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Locarno breaks new ground

Irene Bignardi insists that films at Locarno must challenge audience's perceptions of the world Keystone

Irene Bignardi wants the Locarno film festival to continue exploring new territory, leaving the tried and tested to rivals like Cannes and Venice.

It is Bignardi’s second year as the festival’s artistic director and she is hoping that visitors will go away feeling as though they have been on a “voyage of discovery”.

“I would love people who come to Locarno to feel as though they have travelled through unknown worlds,” she told swissinfo. “Not in a romantic way, but in a political, human and social way.”

Bignardi is confident that the festival will touch audiences, and that the range of films will encourage them to think about the world in a different way.

“Nobody can remain indifferent in front of a film about religious conflicts in India or what happens to children in Afghanistan.”

When Bignardi was appointed artistic director last year, she said the festival should continue to promote the work of young and unknown filmmakers as well as being a platform for films from countries and cultures with a lesser-known history of cinema.

To that end she has added films from Sri Lanka, Mongolia and Afghanistan to the long list of international participants.

“National cinemas like us and trust us,” she says. “They know that we will be able to provide more exposure for their films than some of the other festivals.”

Wedged between the big boys

Bignardi says there is no denying the impact that both the Cannes and Venice film festivals have on Locarno. But their influence, she says, is not necessarily a negative one.

Many filmmakers are unwilling to commit themselves before Cannes. But once the line-up for the festival on the French Riviera has been finalised, Locarno can step in and take what is often seen as “the best of the rest”.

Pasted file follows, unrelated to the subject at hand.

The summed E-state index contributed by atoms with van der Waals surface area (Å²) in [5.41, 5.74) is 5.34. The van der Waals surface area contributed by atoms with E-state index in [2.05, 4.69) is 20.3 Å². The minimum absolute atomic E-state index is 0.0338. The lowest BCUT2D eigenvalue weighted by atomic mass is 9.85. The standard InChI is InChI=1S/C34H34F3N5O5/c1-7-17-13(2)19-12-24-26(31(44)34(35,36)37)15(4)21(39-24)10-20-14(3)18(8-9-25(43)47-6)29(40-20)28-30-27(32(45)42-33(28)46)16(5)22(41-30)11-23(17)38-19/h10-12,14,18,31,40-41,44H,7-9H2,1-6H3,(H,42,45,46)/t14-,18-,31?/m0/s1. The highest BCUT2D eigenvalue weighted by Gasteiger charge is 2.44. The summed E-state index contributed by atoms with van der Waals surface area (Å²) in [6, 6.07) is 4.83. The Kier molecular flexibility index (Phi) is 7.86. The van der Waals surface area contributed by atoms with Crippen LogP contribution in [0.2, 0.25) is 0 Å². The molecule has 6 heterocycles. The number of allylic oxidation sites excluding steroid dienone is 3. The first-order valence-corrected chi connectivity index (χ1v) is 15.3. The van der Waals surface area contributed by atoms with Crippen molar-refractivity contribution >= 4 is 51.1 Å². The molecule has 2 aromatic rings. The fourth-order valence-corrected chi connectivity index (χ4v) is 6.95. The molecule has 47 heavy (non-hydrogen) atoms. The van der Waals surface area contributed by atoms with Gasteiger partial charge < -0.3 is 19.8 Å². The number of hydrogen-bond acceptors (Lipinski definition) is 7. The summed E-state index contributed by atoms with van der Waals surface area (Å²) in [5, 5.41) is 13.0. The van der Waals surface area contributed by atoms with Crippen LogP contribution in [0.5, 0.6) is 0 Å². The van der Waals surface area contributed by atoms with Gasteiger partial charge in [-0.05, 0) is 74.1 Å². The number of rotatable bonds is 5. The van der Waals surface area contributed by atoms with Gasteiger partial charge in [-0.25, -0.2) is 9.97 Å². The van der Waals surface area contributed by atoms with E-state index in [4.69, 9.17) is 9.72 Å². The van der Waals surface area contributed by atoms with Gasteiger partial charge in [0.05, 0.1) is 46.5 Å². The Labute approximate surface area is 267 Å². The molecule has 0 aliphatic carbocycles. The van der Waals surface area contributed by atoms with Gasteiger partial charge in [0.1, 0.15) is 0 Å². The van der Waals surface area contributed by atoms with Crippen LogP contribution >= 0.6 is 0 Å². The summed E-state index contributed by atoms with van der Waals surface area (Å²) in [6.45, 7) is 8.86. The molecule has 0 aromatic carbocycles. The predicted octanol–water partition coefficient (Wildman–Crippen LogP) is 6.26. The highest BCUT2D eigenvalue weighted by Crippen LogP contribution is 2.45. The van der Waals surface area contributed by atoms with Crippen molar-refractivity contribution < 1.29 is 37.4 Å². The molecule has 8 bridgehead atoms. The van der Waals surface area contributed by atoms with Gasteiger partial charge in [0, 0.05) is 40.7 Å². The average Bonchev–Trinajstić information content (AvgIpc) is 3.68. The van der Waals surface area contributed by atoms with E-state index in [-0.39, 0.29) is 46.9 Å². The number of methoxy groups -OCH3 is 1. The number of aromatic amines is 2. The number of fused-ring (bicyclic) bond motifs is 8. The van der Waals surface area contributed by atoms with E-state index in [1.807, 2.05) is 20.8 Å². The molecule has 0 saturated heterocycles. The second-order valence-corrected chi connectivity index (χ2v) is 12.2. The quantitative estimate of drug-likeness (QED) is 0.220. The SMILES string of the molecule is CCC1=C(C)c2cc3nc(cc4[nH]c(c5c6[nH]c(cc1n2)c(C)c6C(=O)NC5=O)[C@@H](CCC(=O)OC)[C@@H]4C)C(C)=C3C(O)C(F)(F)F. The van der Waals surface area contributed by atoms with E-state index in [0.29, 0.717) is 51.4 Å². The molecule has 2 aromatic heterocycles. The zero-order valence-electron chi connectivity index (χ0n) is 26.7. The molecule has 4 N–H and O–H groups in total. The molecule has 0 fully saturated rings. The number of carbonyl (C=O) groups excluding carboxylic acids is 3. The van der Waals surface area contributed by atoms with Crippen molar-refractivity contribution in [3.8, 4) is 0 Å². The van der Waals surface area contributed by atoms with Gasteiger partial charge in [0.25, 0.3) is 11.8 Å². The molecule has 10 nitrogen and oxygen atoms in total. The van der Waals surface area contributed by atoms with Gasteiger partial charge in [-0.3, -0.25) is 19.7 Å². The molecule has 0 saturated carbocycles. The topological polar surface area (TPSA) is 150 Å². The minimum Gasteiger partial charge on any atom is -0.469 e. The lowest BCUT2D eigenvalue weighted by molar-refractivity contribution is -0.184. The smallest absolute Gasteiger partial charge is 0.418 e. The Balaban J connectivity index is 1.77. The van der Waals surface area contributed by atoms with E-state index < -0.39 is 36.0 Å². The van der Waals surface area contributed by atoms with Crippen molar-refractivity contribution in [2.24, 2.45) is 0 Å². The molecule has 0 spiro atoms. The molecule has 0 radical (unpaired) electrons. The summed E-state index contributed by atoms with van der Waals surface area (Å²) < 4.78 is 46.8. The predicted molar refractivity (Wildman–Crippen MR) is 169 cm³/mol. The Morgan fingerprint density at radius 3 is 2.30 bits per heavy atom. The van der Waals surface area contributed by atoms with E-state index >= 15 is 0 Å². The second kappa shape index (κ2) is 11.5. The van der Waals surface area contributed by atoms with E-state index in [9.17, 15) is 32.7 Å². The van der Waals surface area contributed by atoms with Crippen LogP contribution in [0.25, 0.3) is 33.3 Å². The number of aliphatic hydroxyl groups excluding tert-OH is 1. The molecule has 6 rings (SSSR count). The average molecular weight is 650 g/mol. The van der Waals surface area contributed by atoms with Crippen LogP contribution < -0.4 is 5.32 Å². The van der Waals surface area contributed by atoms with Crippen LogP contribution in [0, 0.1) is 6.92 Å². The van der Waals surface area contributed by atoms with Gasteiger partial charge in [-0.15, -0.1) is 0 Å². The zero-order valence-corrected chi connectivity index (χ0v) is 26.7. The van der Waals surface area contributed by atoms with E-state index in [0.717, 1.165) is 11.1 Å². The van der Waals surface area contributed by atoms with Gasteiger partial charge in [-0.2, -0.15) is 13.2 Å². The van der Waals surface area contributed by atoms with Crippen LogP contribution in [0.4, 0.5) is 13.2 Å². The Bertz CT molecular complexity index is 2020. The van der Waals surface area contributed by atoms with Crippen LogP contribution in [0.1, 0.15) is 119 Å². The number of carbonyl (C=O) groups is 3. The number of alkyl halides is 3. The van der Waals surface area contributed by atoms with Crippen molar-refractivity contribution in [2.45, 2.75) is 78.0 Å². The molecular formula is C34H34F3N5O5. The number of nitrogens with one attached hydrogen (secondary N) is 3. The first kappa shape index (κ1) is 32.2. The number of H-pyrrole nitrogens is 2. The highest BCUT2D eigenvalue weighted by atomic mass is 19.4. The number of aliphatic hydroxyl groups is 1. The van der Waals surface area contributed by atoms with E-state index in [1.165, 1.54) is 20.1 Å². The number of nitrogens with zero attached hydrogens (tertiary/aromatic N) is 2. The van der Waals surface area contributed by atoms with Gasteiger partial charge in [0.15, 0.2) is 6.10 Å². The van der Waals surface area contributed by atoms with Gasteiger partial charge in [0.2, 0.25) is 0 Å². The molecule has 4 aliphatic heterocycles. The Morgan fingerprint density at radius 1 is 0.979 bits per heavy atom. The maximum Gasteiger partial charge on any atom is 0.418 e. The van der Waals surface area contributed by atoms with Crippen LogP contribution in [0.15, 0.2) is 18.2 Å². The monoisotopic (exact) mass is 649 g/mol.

For Bignardi, it is all a matter of interpretation: the best of the rest can sometimes be the “best of the mistakes made by Cannes”, she says.

“Sometimes Cannes rejects films which are not part of the star system, or films which the festival simply does not understand.”

Once Cannes has made its choice, Locarno still faces competition from Venice, whose prestigious international film festival takes place at the end of August. But Bignardi says her taste in films is sufficiently different from that of Venice artistic director, Moritz de Hadeln.

There are of course times when the two directors are interested in the same film, and it is clearly Venice that has the greater appeal for many filmmakers.

“If that situation arises,” says Bignardi, “Moritz de Hadeln will tell me his decision, otherwise I would only find out at the beginning of the [Locarno] festival.”

September 11

The events of September 11 have not really had an impact on the choice of films being shown at this year’s festival. But Bignardi admits they were a factor in the decision to dedicate one day to Afghanistan’s film industry.

The rediscovery of Afghanistan’s film archives in Kabul in January was followed by discussions between Bignardi, Locarno president Marco Solari and the Swiss Agency for Development and Cooperation (SDC) as to how best the unearthed material could be incorporated in the festival.

“Even though many of the films are in very bad condition they give us a chance to learn more about Afghanistan – pre-Taliban,” says Bignardi.

Apart from the films on traditional celluloid, the festival will also be showing 40 video films and holding a special podium discussion with political and cultural speakers and representatives from aid agencies working in Afghanistan.

“Although there are no films relating to the events [of September 11],” says Bignardi, what happened afterwards has in a way helped form the festival’s programme, in the sense that the world’s attention was focused on Afghanistan.”

Sending a message

While Bignardi is keen to focus on lesser-known filmmakers, the festival also screens films with a broader appeal.

Bignardi says she does not consider herself an “intellectualist”. She has no time for what she describes as the “fake and extreme way certain film festival directors have in searching out the intellectual”.

Instead she chooses films that provide a “good story” and challenge perceptions of the world. She does not exclude mainstream films, but insists that they must have something extra to offer.

“If a film is mainstream but speaks strongly about something, it is welcome at Locarno,” she says.

“The British film ‘Bend it like Beckham’ is certainly mainstream. But it says so many more things about the relationship of girls with their families, hopes and the outside world.”

By Jonathan Summerton

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